When it was announced Pixar was going to be going ahead with a bunch of sequels to their popular properties, Finding Dory was the one I was dreading the most. A completely unnecessary sequel to one of my favourite Pixar movies focussed on a character I liked, but could very easily be misused and rendered annoying, did not instil a lot of confidence. Luckily, Andrew Stanton came back to direct, which I’m sure is the main reason why Finding Dory, while not as good as the original, is easily the best non-Toy Story Pixar sequel. Taking place roughly a year after the first movie, Dory is now living with Marlin and Nemo. However when she remembers her parents and how she was lost from them as a child, she, with the two clownfish, sets off on a quest to find them, slowly gaining back some long forgotten memories along the way. Once they reach the Marine Life Institute and are separated, Dory enlists the help of a grumpy octopus called Hank to help find the exhibit her parents are in, in retur…

Battle of the Sexes is its own Winner

The 1973 “Battle of the Sexes” was a major moment in the history of womens’ sports. A highly publicized tennis match pitting veteran Bobby Riggs against talented up-and-comer Billie Jean King, it’s a story that’s long been waiting to be made into a movie. It’s Little Miss Sunshine directors Jonathan Dayton and Valerie Faris finally bringing it to the big screen and, through great casting and commitment, make it one of the best sports movies I’ve seen in years. The film tracks the lead-up to the titular match, starting when King (Emma Stone) leads a troupe of female tennis players in quitting a tournament and starting their own tour in protest of payment discrimination. Meanwhile Riggs (Steve Carrell), retired from the sport, is a gambling addict in a troubled marriage. Eventually, he proposes the idea to challenge King, play up a false chauvinism, and make it a show. As this is happening, both players struggle with their personal lives, particularly King in trying to hide her burgeonin…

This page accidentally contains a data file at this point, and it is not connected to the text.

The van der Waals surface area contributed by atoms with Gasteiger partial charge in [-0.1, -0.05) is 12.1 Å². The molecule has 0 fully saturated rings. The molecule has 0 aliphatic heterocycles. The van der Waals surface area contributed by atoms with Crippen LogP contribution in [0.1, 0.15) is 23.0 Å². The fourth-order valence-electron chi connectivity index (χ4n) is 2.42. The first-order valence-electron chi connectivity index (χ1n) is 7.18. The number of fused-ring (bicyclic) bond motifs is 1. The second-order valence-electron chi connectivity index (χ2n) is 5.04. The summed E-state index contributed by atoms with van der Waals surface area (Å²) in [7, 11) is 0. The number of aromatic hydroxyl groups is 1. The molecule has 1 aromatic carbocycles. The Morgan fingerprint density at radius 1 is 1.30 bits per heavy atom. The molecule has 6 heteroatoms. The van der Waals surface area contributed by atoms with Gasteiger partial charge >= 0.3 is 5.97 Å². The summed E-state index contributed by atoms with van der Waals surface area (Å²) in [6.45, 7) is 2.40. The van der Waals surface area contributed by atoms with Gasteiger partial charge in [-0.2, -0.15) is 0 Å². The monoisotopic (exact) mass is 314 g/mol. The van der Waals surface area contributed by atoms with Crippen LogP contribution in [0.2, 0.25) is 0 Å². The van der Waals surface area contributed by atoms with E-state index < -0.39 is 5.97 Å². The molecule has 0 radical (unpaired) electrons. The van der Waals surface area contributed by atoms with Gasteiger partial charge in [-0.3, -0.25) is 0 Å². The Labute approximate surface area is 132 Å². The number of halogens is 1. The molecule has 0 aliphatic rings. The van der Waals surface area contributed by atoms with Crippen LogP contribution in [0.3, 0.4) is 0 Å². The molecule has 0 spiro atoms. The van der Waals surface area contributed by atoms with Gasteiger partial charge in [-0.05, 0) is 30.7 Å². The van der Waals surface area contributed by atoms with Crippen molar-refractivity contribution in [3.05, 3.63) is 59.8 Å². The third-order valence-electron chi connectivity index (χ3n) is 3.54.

Taika Waititi Gives Thor: Ragnarok a Dose of Fun

The Thor movies have never been one of Marvel’s highlights. Granted, the first Kenneth Branagh-directed film in 2011 was alright, but the second was pretty dreadful and diminished any interest in a follow-up. However Thor: Ragnarok, coming four years after the character’s last solo outing, chose New Zealander Taika Waititi, director of cult hits What We Do in the Shadows and Hunt for the Wilderpeople, to take the reigns for this instalment. As a result, Thor: Ragnarok is vastly different from either previous film, but in a really good way. Returning to Asgard to find his brother Loki (Tom Hiddleston) masquerading as their father on the throne, Thor (Chris Hemsworth) takes him to Earth where Odin (Anthony Hopkins) is dying. His passing allows his secret first-born Hela (Cate Blanchett), with whom he’d conquered the Nine Realms, to escape her imprisonment. More powerful than Thor or Loki, she casts them off and begins a despotic rule of Asgard. Thor meanwhile winds up on another planet r…

The Grim Side of Suburbia

Media from the 1950s is often guilty of portraying a quaint society free of harm, disruption, or discomfort. Particularly early television shows from that period like Father Knows Best, The Donna Reed Show, and Leave it to Beaver often focussed on perfect nuclear families living in healthy suburbia. You could even make the argument they’re what some older people really mean when they refer to the “good old days”. The goal of Suburbicon is to subvert these notions of the peaceful idyllic middle class lifestlye of the 1950’s. And by golly, does it ever! The plot concerns a peaceful constructed neighbourhood called Suburbicon, recently upset by an African-American family being integrated into what they assumed was a whites-only community. As this is going on, robbers break into the home of Gardner Lodge (Matt Damon) one night and kill his wife Rose (Julianne Moore) with chloroform. Shortly after, Rose’s twin sister Margaret (also Moore) permanently moves in, and Gardner’s son Nicky (Noah …